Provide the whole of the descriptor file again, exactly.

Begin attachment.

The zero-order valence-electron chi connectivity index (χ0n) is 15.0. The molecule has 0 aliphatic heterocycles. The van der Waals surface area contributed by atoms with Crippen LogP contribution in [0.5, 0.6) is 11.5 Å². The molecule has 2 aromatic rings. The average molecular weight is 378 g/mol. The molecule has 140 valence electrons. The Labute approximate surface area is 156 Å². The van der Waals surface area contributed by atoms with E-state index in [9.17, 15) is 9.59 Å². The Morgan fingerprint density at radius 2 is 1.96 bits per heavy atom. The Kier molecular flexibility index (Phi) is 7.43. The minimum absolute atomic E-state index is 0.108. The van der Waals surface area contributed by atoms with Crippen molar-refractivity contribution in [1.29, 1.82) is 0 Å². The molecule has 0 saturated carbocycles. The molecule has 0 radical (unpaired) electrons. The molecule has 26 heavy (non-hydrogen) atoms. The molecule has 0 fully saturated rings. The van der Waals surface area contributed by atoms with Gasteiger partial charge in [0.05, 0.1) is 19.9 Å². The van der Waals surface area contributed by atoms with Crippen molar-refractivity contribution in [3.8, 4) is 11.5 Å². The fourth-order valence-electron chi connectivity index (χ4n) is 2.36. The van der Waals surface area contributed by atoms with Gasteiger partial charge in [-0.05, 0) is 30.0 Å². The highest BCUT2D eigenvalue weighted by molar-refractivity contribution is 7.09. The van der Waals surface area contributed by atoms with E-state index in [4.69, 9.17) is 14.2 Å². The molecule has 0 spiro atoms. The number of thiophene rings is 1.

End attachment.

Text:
The zero-order valence-electron chi connectivity index (χ0n) is 15.0. The molecule has 0 aliphatic heterocycles. The van der Waals surface area contributed by atoms with Crippen LogP contribution in [0.5, 0.6) is 11.5 Å². The molecule has 2 aromatic rings. The average molecular weight is 378 g/mol. The molecule has 140 valence electrons. The Labute approximate surface area is 156 Å². The van der Waals surface area contributed by atoms with E-state index in [9.17, 15) is 9.59 Å². The Morgan fingerprint density at radius 2 is 1.96 bits per heavy atom. The Kier molecular flexibility index (Phi) is 7.43. The minimum absolute atomic E-state index is 0.108. The van der Waals surface area contributed by atoms with Crippen molar-refractivity contribution in [1.29, 1.82) is 0 Å². The molecule has 0 saturated carbocycles. The molecule has 0 radical (unpaired) electrons. The molecule has 26 heavy (non-hydrogen) atoms. The molecule has 0 fully saturated rings. The van der Waals surface area contributed by atoms with Gasteiger partial charge in [0.05, 0.1) is 19.9 Å². The van der Waals surface area contributed by atoms with Crippen molar-refractivity contribution in [3.8, 4) is 11.5 Å². The fourth-order valence-electron chi connectivity index (χ4n) is 2.36. The van der Waals surface area contributed by atoms with Gasteiger partial charge in [-0.05, 0) is 30.0 Å². The highest BCUT2D eigenvalue weighted by molar-refractivity contribution is 7.09. The van der Waals surface area contributed by atoms with E-state index in [4.69, 9.17) is 14.2 Å². The molecule has 0 spiro atoms. The number of thiophene rings is 1.